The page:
Photovoltaic solar power field at Volkswagen plant in Chattanooga, TennesseeEnlarge Photo
Falling prices for lithium-ion batteries will enable half the world's electricity to come from renewable solar and wind by 2050. That still won't be enough to meet global climate targets, however.
Those are the conclusions of a new report by Bloomberg New Energy Finance (BNEF), released today.
Building on BNEF's Electrc Vehicle Outlook report last month, which anticipated that 50 percent of new cars sold worldwide by 2050 would be electric, today's 2018 New Energy Outlook report translates that increased production of lithium batteries into lower cost for industrial-scale battery storage.
Installing battery storage capacity at wind and solar farms will allow those renewable sources to provide grid-scale electrical power even when the sun doesn't shine and the wind doesn't blow.
“The arrival of cheap battery storage will mean that it becomes increasingly possible to finesse the delivery of electricity from wind and solar, so that these technologies can help meet demand even when the wind isn’t blowing and the sun isn’t shining," said Seb Henbest, lead author of the report. "The result will be renewables eating up more and more of the existing market for coal, gas, and nuclear.”
Wind farm outside Fort MacLeod, Alberta, Canada [photographer: Joel Bennett]
Wind farm outside Fort MacLeod, Alberta, Canada [photographer: Joel Bennett]Enlarge Photo
The report predicts that falling battery prices will reduce the levelized cost per kilowatt-hour of solar electricity by 71 percent by 2050, and the cost of wind power by 58 percent. Those prices have already dropped 77 percent for solar and 41 percent for wind since 2009, the report notes.
Most of the new battery capacity is expected to be installed on the power grid, to support industrial-scale wind and solar farms. One-third is expected to be installed in homes and businesses to support individual solar installations. The trend could even allow as much as 40 percent of electricity in some countries, such as Australia, to come from individual installations at homes and businesses.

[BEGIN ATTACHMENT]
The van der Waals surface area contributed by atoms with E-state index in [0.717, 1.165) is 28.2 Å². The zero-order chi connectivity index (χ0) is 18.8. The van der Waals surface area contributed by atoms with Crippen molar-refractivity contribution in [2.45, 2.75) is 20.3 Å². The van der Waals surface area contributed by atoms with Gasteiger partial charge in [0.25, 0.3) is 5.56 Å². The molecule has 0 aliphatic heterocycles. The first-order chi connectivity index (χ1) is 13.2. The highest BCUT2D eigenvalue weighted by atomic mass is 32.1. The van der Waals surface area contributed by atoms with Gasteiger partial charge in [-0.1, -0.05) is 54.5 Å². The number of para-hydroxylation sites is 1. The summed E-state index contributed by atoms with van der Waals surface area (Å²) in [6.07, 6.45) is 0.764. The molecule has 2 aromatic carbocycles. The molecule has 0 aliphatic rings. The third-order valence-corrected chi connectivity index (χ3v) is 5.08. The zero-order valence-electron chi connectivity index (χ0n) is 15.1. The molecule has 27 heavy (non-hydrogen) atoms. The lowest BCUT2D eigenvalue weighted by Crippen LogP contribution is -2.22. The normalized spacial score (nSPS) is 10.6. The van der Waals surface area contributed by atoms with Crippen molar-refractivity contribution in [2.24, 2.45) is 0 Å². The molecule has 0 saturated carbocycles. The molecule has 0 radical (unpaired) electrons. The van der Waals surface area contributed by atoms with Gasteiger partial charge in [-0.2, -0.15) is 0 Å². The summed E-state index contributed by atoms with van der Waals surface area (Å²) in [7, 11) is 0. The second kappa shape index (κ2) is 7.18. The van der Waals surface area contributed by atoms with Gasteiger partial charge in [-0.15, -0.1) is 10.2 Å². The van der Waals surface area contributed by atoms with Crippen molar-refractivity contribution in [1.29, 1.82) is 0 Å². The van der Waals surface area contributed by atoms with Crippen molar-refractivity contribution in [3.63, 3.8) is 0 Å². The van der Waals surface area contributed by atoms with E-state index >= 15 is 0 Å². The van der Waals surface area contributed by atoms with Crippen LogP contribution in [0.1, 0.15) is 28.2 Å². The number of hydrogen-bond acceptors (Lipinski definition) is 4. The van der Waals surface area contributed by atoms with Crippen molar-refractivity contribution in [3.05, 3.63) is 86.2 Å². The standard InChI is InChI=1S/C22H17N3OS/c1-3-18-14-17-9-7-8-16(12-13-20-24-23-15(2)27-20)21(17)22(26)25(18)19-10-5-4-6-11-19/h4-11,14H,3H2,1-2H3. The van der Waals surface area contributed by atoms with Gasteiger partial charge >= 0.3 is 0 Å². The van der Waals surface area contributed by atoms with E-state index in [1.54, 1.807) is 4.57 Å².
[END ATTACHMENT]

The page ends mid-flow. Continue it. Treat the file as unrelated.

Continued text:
The U.S. is expected to lag behind other large industrialized regions, with 55 percent of electricity coming from renewable sources, compared with 87 percent in Europe, 62 percent in China, and 75 percent in India.
Electric power plant outside Ithaca, New YorkEnlarge Photo
Increased battery installations and falling prices will dramatically reshape electricity production, according to the report. The increased use of renewables will squeeze coal to just 11 percent of the market.
“Coal emerges as the biggest loser in the long run, beaten on cost by wind and [photovoltaics] for bulk electricity generation and batteries and gas for flexibility. The future electricity system will reorganize around cheap renewables," said Elena Giannakopoulou, head of energy economics at BNEF.
While electricity production from natural gas is forecast to increase, it will make up a smaller market share, mainly consisting of peaker plants to fill in short term spikes in power demand, rather than supplying base loads as many natural gas plants do now.
Even such a large transformation in electricity generation won't keep CO2 emissions to targeted levels to limit global warming to 2 degrees centigrade, according to the report. CO2 emissions are forecast to rise 2 percent in the next decade before beginning to fall by 38 percent from those levels by 2050.
Green Car Reports respectfully reminds its readers that the scientific validity of climate change is not a topic for debate in our comments. We ask that any comments by climate-change denialists be flagged for moderation. We also ask that political discussions be restricted to the topic of the article they follow. Thank you in advance for helping us keep our comments on topic, civil, respectful, family-friendly, and fact-based.